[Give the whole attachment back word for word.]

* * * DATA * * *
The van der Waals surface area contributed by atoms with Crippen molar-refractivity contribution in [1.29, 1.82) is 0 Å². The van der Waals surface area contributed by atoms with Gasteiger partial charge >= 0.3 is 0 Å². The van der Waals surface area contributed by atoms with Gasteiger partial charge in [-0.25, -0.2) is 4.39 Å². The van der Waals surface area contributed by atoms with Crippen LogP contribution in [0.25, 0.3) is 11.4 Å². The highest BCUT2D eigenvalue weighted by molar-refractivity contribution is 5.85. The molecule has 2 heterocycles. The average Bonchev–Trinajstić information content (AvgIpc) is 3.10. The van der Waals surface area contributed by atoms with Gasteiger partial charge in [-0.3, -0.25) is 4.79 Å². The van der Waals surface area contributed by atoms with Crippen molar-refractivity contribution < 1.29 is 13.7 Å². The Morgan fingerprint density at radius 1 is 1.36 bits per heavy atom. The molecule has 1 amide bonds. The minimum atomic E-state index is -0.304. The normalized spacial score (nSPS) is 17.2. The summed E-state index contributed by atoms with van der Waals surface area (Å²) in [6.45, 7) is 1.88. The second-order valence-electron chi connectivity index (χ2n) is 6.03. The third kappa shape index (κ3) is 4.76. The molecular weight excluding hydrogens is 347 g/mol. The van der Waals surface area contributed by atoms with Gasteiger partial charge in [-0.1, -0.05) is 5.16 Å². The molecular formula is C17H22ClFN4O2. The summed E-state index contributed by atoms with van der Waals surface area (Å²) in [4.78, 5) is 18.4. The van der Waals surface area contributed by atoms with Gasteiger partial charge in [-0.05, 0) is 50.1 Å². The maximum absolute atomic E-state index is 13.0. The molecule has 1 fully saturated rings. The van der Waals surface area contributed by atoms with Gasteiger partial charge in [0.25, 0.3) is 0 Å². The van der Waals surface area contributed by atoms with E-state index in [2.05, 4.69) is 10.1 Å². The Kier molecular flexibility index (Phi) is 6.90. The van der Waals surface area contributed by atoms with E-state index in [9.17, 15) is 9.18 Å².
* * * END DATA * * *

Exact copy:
The van der Waals surface area contributed by atoms with Crippen molar-refractivity contribution in [1.29, 1.82) is 0 Å². The van der Waals surface area contributed by atoms with Gasteiger partial charge >= 0.3 is 0 Å². The van der Waals surface area contributed by atoms with Gasteiger partial charge in [-0.25, -0.2) is 4.39 Å². The van der Waals surface area contributed by atoms with Crippen LogP contribution in [0.25, 0.3) is 11.4 Å². The highest BCUT2D eigenvalue weighted by molar-refractivity contribution is 5.85. The molecule has 2 heterocycles. The average Bonchev–Trinajstić information content (AvgIpc) is 3.10. The van der Waals surface area contributed by atoms with Gasteiger partial charge in [-0.3, -0.25) is 4.79 Å². The van der Waals surface area contributed by atoms with Crippen molar-refractivity contribution < 1.29 is 13.7 Å². The Morgan fingerprint density at radius 1 is 1.36 bits per heavy atom. The molecule has 1 amide bonds. The minimum atomic E-state index is -0.304. The normalized spacial score (nSPS) is 17.2. The summed E-state index contributed by atoms with van der Waals surface area (Å²) in [6.45, 7) is 1.88. The second-order valence-electron chi connectivity index (χ2n) is 6.03. The third kappa shape index (κ3) is 4.76. The molecular weight excluding hydrogens is 347 g/mol. The van der Waals surface area contributed by atoms with Gasteiger partial charge in [-0.1, -0.05) is 5.16 Å². The molecular formula is C17H22ClFN4O2. The summed E-state index contributed by atoms with van der Waals surface area (Å²) in [4.78, 5) is 18.4. The van der Waals surface area contributed by atoms with Gasteiger partial charge in [-0.05, 0) is 50.1 Å². The maximum absolute atomic E-state index is 13.0. The molecule has 1 fully saturated rings. The van der Waals surface area contributed by atoms with Gasteiger partial charge in [0.25, 0.3) is 0 Å². The van der Waals surface area contributed by atoms with E-state index in [2.05, 4.69) is 10.1 Å². The Kier molecular flexibility index (Phi) is 6.90. The van der Waals surface area contributed by atoms with E-state index in [9.17, 15) is 9.18 Å².